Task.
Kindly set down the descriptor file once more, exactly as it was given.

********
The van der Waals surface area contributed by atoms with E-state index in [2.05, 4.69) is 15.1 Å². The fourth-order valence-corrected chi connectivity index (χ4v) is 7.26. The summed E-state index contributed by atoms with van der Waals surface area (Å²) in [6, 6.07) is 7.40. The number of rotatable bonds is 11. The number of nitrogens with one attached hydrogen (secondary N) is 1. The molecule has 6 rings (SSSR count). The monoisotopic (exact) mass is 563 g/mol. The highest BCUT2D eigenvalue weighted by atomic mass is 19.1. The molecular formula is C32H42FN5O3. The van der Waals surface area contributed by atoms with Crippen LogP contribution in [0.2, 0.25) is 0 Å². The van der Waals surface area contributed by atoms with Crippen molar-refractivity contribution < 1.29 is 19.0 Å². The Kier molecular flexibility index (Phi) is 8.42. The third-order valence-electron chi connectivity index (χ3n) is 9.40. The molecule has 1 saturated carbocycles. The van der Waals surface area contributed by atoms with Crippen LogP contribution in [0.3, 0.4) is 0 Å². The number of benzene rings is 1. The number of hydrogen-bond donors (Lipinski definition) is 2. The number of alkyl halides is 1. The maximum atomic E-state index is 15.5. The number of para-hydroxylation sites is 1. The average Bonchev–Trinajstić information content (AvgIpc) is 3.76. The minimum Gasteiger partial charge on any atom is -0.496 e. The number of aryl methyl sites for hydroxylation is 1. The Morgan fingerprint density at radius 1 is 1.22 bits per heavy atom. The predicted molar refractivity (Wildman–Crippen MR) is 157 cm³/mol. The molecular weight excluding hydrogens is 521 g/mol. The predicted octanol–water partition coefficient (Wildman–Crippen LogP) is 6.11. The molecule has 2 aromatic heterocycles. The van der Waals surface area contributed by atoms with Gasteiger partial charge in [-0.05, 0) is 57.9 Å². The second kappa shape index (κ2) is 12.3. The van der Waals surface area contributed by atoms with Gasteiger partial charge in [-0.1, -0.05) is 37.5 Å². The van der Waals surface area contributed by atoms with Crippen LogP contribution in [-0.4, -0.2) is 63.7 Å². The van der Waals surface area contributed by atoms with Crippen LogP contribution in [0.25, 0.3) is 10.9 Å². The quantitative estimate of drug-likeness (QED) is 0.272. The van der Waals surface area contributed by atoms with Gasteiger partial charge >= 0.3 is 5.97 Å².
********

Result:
The van der Waals surface area contributed by atoms with E-state index in [2.05, 4.69) is 15.1 Å². The fourth-order valence-corrected chi connectivity index (χ4v) is 7.26. The summed E-state index contributed by atoms with van der Waals surface area (Å²) in [6, 6.07) is 7.40. The number of rotatable bonds is 11. The number of nitrogens with one attached hydrogen (secondary N) is 1. The molecule has 6 rings (SSSR count). The monoisotopic (exact) mass is 563 g/mol. The highest BCUT2D eigenvalue weighted by atomic mass is 19.1. The molecular formula is C32H42FN5O3. The van der Waals surface area contributed by atoms with Crippen LogP contribution in [0.2, 0.25) is 0 Å². The van der Waals surface area contributed by atoms with Crippen molar-refractivity contribution < 1.29 is 19.0 Å². The Kier molecular flexibility index (Phi) is 8.42. The third-order valence-electron chi connectivity index (χ3n) is 9.40. The molecule has 1 saturated carbocycles. The van der Waals surface area contributed by atoms with Crippen LogP contribution in [0.3, 0.4) is 0 Å². The number of benzene rings is 1. The number of hydrogen-bond donors (Lipinski definition) is 2. The number of alkyl halides is 1. The maximum atomic E-state index is 15.5. The number of para-hydroxylation sites is 1. The average Bonchev–Trinajstić information content (AvgIpc) is 3.76. The minimum Gasteiger partial charge on any atom is -0.496 e. The number of aryl methyl sites for hydroxylation is 1. The Morgan fingerprint density at radius 1 is 1.22 bits per heavy atom. The predicted molar refractivity (Wildman–Crippen MR) is 157 cm³/mol. The molecular weight excluding hydrogens is 521 g/mol. The predicted octanol–water partition coefficient (Wildman–Crippen LogP) is 6.11. The molecule has 2 aromatic heterocycles. The van der Waals surface area contributed by atoms with Gasteiger partial charge in [-0.05, 0) is 57.9 Å². The second kappa shape index (κ2) is 12.3. The van der Waals surface area contributed by atoms with Gasteiger partial charge in [-0.1, -0.05) is 37.5 Å². The van der Waals surface area contributed by atoms with Crippen LogP contribution in [-0.4, -0.2) is 63.7 Å². The van der Waals surface area contributed by atoms with Crippen LogP contribution in [0.25, 0.3) is 10.9 Å². The quantitative estimate of drug-likeness (QED) is 0.272. The van der Waals surface area contributed by atoms with Gasteiger partial charge >= 0.3 is 5.97 Å².